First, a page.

Traceroute is one of the essential troubleshooting utility used in Network domain. This diagnostic tool displays the route path and measures packet delay across LAN and WAN network.
Before we discuss further, let’s understand the term TTL – TTL stands for Time To Live. When a packet is sent, its TTL is set, which is the number of layer 3 hops it can pass through before being discarded. Traceroute works by sending packets and progressively increasing their TTL starting value by one.
As a default behaviour of Layer 3 device like Router, when 1st Router receives the packet, it decrements the TTL value and drops the packet since TTL value becomes zero. The router sends an[p2p type=”slug” value=”internet-control-message-protocol-icmp”] ICMP[/p2p] Time Exceeded message back to the receiving source.
- Traceroute creates a 3 [p2p type=”slug” value=”udp-user-datagram-protocol”]UDP[/p2p] packet from the source to destination with a TTL value of 1. On reaching the 1st layer 3 hop , the device decrements the TTL value by 1, hence making UDP packet TTL = 0 , thus dropping it as a default behaviour. It will send an ICMP TTL Exceeded (Type 11), back to your traceroute generating device – with a source address of itself. Traceroute makes a note of the router’s address and the time taken for the round-trip. Since 3 packets are sent and discarded ,it helps to get an average value of the round-trip time
- In Next step, the traceroute machine will send 3 UDP packets with a TTL of 2, therefore the 1st layer 3 device reduces the TTL by 1 to 1 and passes it on to next layer 3 hop.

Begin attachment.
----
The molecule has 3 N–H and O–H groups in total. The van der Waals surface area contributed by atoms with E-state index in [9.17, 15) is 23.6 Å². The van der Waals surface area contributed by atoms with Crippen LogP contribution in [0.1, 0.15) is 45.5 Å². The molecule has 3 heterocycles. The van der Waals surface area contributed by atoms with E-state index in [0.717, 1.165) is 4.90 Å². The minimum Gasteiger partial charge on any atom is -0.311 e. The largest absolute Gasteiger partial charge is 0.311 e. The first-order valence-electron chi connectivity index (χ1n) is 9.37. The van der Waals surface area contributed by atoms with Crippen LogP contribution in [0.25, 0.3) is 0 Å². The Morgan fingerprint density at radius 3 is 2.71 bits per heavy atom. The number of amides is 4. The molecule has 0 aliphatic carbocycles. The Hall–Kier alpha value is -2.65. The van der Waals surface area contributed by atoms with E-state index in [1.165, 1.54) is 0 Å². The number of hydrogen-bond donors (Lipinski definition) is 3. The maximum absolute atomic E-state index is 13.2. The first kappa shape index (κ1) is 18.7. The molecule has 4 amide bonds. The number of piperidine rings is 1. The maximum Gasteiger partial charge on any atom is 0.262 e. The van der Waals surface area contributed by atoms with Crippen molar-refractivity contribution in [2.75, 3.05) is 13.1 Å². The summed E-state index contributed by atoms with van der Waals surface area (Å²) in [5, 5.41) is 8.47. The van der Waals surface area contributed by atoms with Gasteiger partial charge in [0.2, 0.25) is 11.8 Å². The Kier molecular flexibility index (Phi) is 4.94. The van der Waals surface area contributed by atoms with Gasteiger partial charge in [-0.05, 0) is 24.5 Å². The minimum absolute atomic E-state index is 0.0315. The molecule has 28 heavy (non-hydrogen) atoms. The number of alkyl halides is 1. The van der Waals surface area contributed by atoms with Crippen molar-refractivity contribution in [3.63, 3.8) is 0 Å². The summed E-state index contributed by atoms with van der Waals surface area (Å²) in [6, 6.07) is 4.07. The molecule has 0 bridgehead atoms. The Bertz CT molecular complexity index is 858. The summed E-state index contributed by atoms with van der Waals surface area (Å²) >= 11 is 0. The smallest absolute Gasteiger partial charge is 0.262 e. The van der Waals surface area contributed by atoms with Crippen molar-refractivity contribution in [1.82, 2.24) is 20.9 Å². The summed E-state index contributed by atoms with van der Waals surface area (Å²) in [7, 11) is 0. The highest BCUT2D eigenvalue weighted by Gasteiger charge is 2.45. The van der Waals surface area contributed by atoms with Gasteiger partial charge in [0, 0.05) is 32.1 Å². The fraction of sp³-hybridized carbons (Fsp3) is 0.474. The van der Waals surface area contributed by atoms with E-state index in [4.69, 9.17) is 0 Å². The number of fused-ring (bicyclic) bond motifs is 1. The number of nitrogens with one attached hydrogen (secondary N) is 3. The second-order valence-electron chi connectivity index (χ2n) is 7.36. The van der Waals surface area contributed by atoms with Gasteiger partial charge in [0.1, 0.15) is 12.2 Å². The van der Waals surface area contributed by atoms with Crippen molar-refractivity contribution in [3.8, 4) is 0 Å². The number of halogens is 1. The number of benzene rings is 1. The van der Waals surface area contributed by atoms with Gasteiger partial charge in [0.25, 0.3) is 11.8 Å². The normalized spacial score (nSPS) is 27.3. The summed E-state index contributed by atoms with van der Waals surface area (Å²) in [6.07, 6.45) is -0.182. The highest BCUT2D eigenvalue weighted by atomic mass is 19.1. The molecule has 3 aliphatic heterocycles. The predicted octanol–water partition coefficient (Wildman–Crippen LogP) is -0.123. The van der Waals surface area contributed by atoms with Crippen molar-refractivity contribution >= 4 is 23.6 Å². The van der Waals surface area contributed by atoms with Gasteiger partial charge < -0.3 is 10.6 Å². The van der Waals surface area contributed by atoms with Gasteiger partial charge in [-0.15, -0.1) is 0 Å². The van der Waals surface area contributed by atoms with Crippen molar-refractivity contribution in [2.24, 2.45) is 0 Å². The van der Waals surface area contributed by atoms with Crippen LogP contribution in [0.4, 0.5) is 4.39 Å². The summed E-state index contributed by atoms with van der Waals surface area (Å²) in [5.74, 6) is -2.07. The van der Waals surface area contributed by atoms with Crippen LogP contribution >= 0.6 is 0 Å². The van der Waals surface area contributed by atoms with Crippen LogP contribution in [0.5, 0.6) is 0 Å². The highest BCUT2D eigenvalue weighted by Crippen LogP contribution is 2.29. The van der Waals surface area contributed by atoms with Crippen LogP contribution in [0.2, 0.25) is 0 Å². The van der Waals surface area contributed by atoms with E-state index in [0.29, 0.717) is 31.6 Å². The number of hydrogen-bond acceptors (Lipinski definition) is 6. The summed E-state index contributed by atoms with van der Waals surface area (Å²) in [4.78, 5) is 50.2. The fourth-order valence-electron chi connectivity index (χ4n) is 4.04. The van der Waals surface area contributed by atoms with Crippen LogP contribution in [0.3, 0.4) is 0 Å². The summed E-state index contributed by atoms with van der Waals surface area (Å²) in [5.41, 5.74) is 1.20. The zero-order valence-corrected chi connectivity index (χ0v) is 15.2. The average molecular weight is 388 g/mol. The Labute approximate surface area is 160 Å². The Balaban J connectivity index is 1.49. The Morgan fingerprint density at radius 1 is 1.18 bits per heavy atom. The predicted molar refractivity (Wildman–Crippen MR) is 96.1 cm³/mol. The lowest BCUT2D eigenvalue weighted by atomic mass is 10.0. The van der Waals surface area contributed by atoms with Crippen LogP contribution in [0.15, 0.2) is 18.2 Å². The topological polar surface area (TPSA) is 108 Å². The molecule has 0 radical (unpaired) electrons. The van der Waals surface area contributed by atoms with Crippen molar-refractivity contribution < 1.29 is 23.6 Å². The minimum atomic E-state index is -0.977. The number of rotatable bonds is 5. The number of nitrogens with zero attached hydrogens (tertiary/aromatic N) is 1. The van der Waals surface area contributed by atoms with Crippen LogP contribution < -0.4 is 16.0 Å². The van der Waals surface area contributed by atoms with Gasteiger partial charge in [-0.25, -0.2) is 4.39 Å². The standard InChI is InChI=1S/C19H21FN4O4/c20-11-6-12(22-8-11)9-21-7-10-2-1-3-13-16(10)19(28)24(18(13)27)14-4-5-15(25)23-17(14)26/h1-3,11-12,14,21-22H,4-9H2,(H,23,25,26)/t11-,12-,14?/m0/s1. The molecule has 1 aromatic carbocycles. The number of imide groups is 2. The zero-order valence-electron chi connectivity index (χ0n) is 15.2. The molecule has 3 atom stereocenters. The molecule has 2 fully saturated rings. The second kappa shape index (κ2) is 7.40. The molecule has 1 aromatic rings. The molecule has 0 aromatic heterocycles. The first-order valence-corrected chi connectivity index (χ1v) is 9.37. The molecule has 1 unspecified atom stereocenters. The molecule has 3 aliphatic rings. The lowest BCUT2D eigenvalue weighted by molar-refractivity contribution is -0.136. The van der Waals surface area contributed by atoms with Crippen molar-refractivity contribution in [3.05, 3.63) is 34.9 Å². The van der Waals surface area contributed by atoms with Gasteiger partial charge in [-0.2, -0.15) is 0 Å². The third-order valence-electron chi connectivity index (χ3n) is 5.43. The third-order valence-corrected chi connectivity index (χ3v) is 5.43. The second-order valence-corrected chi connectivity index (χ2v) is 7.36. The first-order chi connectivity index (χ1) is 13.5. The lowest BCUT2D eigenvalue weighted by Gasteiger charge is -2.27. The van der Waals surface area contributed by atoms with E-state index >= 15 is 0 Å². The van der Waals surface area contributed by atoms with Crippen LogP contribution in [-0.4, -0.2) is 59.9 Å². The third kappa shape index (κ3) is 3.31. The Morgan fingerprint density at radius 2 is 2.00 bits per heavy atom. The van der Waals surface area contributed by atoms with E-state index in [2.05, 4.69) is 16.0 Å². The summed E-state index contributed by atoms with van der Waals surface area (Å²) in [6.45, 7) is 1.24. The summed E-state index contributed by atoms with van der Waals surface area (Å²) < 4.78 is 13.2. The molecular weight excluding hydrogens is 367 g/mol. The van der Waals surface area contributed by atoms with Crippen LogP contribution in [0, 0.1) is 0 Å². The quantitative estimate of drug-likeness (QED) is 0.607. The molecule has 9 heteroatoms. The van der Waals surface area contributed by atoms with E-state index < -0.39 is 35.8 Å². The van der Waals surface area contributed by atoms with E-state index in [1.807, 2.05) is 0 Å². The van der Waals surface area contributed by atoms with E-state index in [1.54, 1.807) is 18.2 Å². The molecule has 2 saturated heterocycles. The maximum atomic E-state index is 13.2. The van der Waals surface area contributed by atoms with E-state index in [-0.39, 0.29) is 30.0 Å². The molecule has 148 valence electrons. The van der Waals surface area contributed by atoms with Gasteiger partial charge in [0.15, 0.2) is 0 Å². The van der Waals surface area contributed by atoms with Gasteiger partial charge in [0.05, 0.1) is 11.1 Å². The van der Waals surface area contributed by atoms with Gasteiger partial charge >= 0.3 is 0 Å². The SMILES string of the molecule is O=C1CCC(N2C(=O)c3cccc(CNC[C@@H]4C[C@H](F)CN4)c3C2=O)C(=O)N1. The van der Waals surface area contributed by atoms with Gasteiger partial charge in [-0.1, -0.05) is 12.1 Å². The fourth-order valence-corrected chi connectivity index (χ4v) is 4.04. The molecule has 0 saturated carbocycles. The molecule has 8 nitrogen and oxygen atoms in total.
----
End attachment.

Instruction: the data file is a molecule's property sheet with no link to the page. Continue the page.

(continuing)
- The next router decrements the TTL value to 0, discarding the packet and sending the same ICMP Time-to-Live Exceeded with its address as the source back to traceroute machine. Now we are aware of first 2 Routers in the path to destination and round trip time across hops.
- The traceroute process keeps on incrementing TTL value , with each Layer 3 device in way decrementing the TTL and sending it forward till the layer 3 device seeing the TTL value of 0 drops the UDP packet.
- Finally, when the traceroute UDP packet reaches the destination, the UDP packet needs to connect to the port that it sent as the destination port, since being an uncommon port, it will be rejected with an ICMP Destination Unreachable (Type 3) and Port Unreachable (Code 3) message. This ICMP message is sent back to traceroute generating machine, which understands that this being the last hop, stops the traceroute and provides information on number of hops and trip time taken at each layer 3 hop between source machine and destination. Infact destination is reached 3 times to get the average of the round-trip time.